Hilarious beast, this depression. Like so many things in my life, I’d assumed it’s like the movies. You lay in bed, in the dark after some devastating loss. A partner dies, a divorce, a lost job. And your best friend comes in after some period of a time, a week, two weeks, and throws open the curtains and says, “That’s it! You’re getting up.” Followed by a montage of you reluctantly going for a walk in the park, thoughtfully sipping tea while wearing sunglasses and a head scarf, you toss a frisbee and laugh accidentally, eventually you play a board game with friends or travel to Italy, you write a meaningful song, or start a blog. There’s a crescendo you ride that steadily increases your mood until one day you are just–better, well.
But in real life there’s no steady path that leads you to better. There are good days relentlessly followed by terrible days. There is distinct pleasure pursued by devastating and unexpected pain. And that pain lives right next to the intense pleasure. Next door neighbors, like the kind of neighbor that you’d borrow sugar from. You’re enjoying that perfect day, the simple joy of the air temperature and the smell of flowers and the very next molecule that holds the very next thought contains a darkness so dire that you once again feel that deep ache, the deepest a heart can know without shattering into a million pieces from the weight of it. The spaces are all so fragile that they’d surely break from the lightest brush of a dandelion parachute. And you feel the black hole of depression opening up, ready to swallow you whole, but you access some hidden resource tucked away, you step forward and back into the light of the sun.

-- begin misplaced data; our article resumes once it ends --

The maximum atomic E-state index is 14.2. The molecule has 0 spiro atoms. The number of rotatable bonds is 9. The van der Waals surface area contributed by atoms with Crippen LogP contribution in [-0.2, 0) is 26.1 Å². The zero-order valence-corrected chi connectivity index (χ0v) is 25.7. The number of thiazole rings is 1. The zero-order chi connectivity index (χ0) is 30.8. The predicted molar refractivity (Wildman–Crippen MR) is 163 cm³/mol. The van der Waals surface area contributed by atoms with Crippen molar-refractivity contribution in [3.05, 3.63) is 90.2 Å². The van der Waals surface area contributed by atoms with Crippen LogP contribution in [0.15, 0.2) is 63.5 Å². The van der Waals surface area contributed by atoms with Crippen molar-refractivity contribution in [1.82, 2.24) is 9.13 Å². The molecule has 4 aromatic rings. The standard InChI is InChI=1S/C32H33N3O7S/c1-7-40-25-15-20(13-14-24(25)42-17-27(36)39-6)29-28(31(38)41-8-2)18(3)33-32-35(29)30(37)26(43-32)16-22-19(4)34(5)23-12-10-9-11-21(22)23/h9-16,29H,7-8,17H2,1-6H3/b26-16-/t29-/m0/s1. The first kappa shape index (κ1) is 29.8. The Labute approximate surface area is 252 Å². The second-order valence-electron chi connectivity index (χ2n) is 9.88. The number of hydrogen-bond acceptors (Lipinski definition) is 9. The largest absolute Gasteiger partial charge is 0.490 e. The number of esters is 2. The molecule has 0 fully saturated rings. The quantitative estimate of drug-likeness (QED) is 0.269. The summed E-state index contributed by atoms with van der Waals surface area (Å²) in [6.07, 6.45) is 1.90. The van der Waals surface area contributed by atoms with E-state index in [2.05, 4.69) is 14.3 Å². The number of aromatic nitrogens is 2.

Depression doesn’t get to be the protagonist of that cinematic fairy tale, it’s messier, some days a lot more boring and,essentially, always present. Depression makes you tired, the kind of tired that napping doesn’t alleviate. You ache and not the type of ache that is removed with painkillers. You live with it, it’s a scar, it’s an unpaid debt, it’s taxes, it’s death. It follows you, it lives with you. Periodically it goes into hibernation, you medicate it, or meditate it, or get it drunk, but it comes back. It sits on your chest like an unkempt, uninvited Flemish Rabbit, it pursues you, it waits for you to be too tired to fight it off and hopes you will pull it over you like a dangerous and comfortable blanket.
Most of the time, you manage it. You go about your day. You throw frisbees and accidentally laugh, you sip tea and wear headscarves, you play Jenga, you vacation. Some days you pass so joyfully, you wonder if it’s just gone–taken up residence in some other vessel. Some days it moves in with such authority and violence that you are sure there is no more of you. You sleep lengthy naps in darkened rooms. You wonder what the point is, you cry and fret and ache. But just as the molecules of pleasure are bumped out of the way to make room for despair, the opposite is true as well.
The melody of life with depression is packed with crescendos and decrescendos, swells of beautiful music and discordant cacophonous noise, and hours and hours of background music. You struggle with it, you survive with it, you fight it and acquiesce to it. You treat it, you coddle it, you feed it and starve it, but you never get rid of it. Because you live with it. And that is ok. Or at least, that is.
The title is credited to David Foster Wallace